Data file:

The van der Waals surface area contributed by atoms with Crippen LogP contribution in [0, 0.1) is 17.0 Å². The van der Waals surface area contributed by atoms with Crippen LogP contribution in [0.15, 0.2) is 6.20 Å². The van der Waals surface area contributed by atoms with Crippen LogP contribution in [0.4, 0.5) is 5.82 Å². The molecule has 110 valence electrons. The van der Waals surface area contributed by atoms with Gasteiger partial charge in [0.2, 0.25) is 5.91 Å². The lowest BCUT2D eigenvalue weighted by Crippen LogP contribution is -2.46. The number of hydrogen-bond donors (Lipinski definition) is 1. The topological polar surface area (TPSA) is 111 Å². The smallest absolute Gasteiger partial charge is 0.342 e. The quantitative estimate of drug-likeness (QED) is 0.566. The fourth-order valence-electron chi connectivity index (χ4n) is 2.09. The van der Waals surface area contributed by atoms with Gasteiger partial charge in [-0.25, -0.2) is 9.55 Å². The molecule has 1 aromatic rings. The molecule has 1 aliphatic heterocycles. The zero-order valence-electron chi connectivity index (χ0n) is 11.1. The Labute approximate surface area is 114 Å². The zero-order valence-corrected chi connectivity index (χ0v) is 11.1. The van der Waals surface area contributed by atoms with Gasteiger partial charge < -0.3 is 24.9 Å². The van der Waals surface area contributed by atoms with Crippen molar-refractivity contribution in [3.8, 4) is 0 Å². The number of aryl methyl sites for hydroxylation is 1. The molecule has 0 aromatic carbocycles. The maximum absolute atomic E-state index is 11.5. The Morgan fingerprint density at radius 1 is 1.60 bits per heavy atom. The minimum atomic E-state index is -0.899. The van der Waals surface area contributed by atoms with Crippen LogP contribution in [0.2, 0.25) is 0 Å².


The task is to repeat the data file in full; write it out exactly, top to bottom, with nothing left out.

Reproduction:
The van der Waals surface area contributed by atoms with Crippen LogP contribution in [0, 0.1) is 17.0 Å². The van der Waals surface area contributed by atoms with Crippen LogP contribution in [0.15, 0.2) is 6.20 Å². The van der Waals surface area contributed by atoms with Crippen LogP contribution in [0.4, 0.5) is 5.82 Å². The molecule has 110 valence electrons. The van der Waals surface area contributed by atoms with Gasteiger partial charge in [0.2, 0.25) is 5.91 Å². The lowest BCUT2D eigenvalue weighted by Crippen LogP contribution is -2.46. The number of hydrogen-bond donors (Lipinski definition) is 1. The topological polar surface area (TPSA) is 111 Å². The smallest absolute Gasteiger partial charge is 0.342 e. The quantitative estimate of drug-likeness (QED) is 0.566. The fourth-order valence-electron chi connectivity index (χ4n) is 2.09. The van der Waals surface area contributed by atoms with Gasteiger partial charge in [-0.25, -0.2) is 9.55 Å². The molecule has 1 aromatic rings. The molecule has 1 aliphatic heterocycles. The zero-order valence-electron chi connectivity index (χ0n) is 11.1. The Labute approximate surface area is 114 Å². The zero-order valence-corrected chi connectivity index (χ0v) is 11.1. The van der Waals surface area contributed by atoms with Gasteiger partial charge < -0.3 is 24.9 Å². The van der Waals surface area contributed by atoms with Crippen molar-refractivity contribution in [3.8, 4) is 0 Å². The number of aryl methyl sites for hydroxylation is 1. The molecule has 0 aromatic carbocycles. The maximum absolute atomic E-state index is 11.5. The Morgan fingerprint density at radius 1 is 1.60 bits per heavy atom. The minimum atomic E-state index is -0.899. The van der Waals surface area contributed by atoms with Crippen LogP contribution in [0.2, 0.25) is 0 Å².